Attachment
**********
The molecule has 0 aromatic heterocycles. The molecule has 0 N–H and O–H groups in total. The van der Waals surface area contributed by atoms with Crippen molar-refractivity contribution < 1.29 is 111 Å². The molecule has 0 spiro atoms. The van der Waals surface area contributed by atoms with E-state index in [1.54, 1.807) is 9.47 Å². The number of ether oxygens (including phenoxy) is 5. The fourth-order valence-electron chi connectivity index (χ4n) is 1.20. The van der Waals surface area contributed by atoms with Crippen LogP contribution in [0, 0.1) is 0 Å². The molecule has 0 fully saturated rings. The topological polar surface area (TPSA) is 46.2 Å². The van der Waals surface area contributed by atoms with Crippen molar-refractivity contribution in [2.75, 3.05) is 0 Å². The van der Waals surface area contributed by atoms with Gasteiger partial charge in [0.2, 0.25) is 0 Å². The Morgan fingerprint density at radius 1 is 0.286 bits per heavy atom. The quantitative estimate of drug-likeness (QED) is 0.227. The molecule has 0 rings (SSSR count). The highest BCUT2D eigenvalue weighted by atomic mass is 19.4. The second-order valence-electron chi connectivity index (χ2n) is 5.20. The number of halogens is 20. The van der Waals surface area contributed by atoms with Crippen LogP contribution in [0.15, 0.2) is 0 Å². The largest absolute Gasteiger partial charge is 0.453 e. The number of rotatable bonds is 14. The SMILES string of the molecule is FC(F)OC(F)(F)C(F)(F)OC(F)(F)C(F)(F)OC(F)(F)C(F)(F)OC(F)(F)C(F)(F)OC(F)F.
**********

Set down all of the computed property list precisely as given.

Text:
The molecule has 0 aromatic heterocycles. The molecule has 0 N–H and O–H groups in total. The van der Waals surface area contributed by atoms with Crippen molar-refractivity contribution < 1.29 is 111 Å². The molecule has 0 spiro atoms. The van der Waals surface area contributed by atoms with E-state index in [1.54, 1.807) is 9.47 Å². The number of ether oxygens (including phenoxy) is 5. The fourth-order valence-electron chi connectivity index (χ4n) is 1.20. The van der Waals surface area contributed by atoms with Crippen LogP contribution in [0, 0.1) is 0 Å². The molecule has 0 fully saturated rings. The topological polar surface area (TPSA) is 46.2 Å². The van der Waals surface area contributed by atoms with Crippen molar-refractivity contribution in [2.75, 3.05) is 0 Å². The van der Waals surface area contributed by atoms with Gasteiger partial charge in [0.2, 0.25) is 0 Å². The Morgan fingerprint density at radius 1 is 0.286 bits per heavy atom. The quantitative estimate of drug-likeness (QED) is 0.227. The molecule has 0 rings (SSSR count). The highest BCUT2D eigenvalue weighted by atomic mass is 19.4. The second-order valence-electron chi connectivity index (χ2n) is 5.20. The number of halogens is 20. The van der Waals surface area contributed by atoms with Crippen LogP contribution in [0.15, 0.2) is 0 Å². The largest absolute Gasteiger partial charge is 0.453 e. The number of rotatable bonds is 14. The SMILES string of the molecule is FC(F)OC(F)(F)C(F)(F)OC(F)(F)C(F)(F)OC(F)(F)C(F)(F)OC(F)(F)C(F)(F)OC(F)F.